Elizabeth Warren skewered fellow Democratic presidential candidate Michael Bloomberg over his recently resurfaced comments from 2008 in which he suggested that ending a discriminatory policy known as “redlining” was to blame for the financial crisis.
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Redlining refers to the long-stand practice in which banks cut off certain neighborhoods, and potential homebuyers, from mortgage lending opportunities — often discriminating against predominantly black neighborhoods.
“What the mayor is really saying is that this crisis could have been averted if the banks had just been able to discriminate against black and brown people more,” Warren said during an interview on MSNBC.
The three-time New York City mayor made the comments, first reported by the Associated Press, at a forum hosted by Georgetown University in September 2008 at the height of the economic meltdown.
“It probably all started back when there was a lot of pressure on banks to make loans to everyone,” Bloomberg said at the time. “Redlining, if you remember was the term, where banks took whole neighborhoods and said: ‘People in these neighborhoods are poor, they’re not going to be able to pay off their mortgages, tell your salesman don’t go into those areas.’”
He continued: “And then Congress got involved, local elected officials as well, and said, ‘Oh, that’s not fair, these people should be able to get credit.’ And once you started pushing in that direction, banks started making more and more loans where the credit of the person buying the house wasn’t as good as you would like.”
The Massachusetts senator -- seeking to kickstart her campaign after a lackluster fourth-place finish in the New Hampshire primary -- suggested Bloomberg’s past comments should preclude him from becoming the Democratic nominee.
“Let's be clear: That would not have averted the crisis,” she said. “And anybody who thinks that the banks should have been allowed to be more racist should not be the leader of our party.”
During the worst economic recession since the Great Depression, unemployment surged past 10 percent, and trillions of dollars in market value was wiped out. Tens of thousands of Americans lost their homes to foreclosure, including more than 800,000 in 2008 alone, according to RealtyTrac data.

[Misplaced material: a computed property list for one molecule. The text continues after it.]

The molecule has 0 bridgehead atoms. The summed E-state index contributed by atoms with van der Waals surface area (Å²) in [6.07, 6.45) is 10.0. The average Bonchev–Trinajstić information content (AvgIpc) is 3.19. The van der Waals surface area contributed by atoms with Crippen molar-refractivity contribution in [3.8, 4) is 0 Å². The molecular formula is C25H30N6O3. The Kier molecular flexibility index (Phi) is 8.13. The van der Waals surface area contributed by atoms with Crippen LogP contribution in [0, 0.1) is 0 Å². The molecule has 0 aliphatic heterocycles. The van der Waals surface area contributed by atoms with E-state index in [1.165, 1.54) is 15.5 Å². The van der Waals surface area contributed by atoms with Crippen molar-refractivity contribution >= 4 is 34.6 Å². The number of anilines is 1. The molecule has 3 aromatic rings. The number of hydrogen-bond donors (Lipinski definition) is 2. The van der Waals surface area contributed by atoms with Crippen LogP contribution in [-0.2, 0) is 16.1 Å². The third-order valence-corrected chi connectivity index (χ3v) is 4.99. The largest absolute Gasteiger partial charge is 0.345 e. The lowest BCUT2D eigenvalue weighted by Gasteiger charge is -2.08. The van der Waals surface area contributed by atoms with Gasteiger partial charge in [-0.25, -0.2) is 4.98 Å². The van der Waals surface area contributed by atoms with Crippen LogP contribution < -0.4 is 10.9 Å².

The U.S. government responded to the collapse by pumping in $1.5 trillion in stimulus over a five-year period to help keep leading financial institutions afloat and maintain liquidity in financial markets. The Federal Reserve slashed interest rates to nearly zero to encourage spending and went on a bond-buying spree that more than quadrupled the size of its balance sheet.
"Mike’s saying that something bad - the financial crisis - followed something good, which is the fight against redlining he was part of as Mayor,” Bloomberg’s campaign spokesperson Stu Loeser said in a statement.
Bloomberg won’t officially be competing in the Democratic primary until Super Tuesday on March 3, when 14 delegate-rich states go to cast their ballots. Candidates need 1,991 delegates to become the Democratic nominee; a combined 1,344, or about one-third of the total, will be allotted on Super Tuesday alone.
One of the richest men alive, Bloomberg is betting that constant exposure on the airwaves -- he’s spent more than $344 million already -- can clinch him the nomination, despite his unorthodox strategy to skip Iowa, New Hampshire, Nevada and South Carolina.
The investment may be paying off: In a national average of polls by RealClearPolitics, Bloomberg has surged to third place, behind Vermont Sen. Bernie Sanders and former Vice President Joe Biden. Warren is in fourth.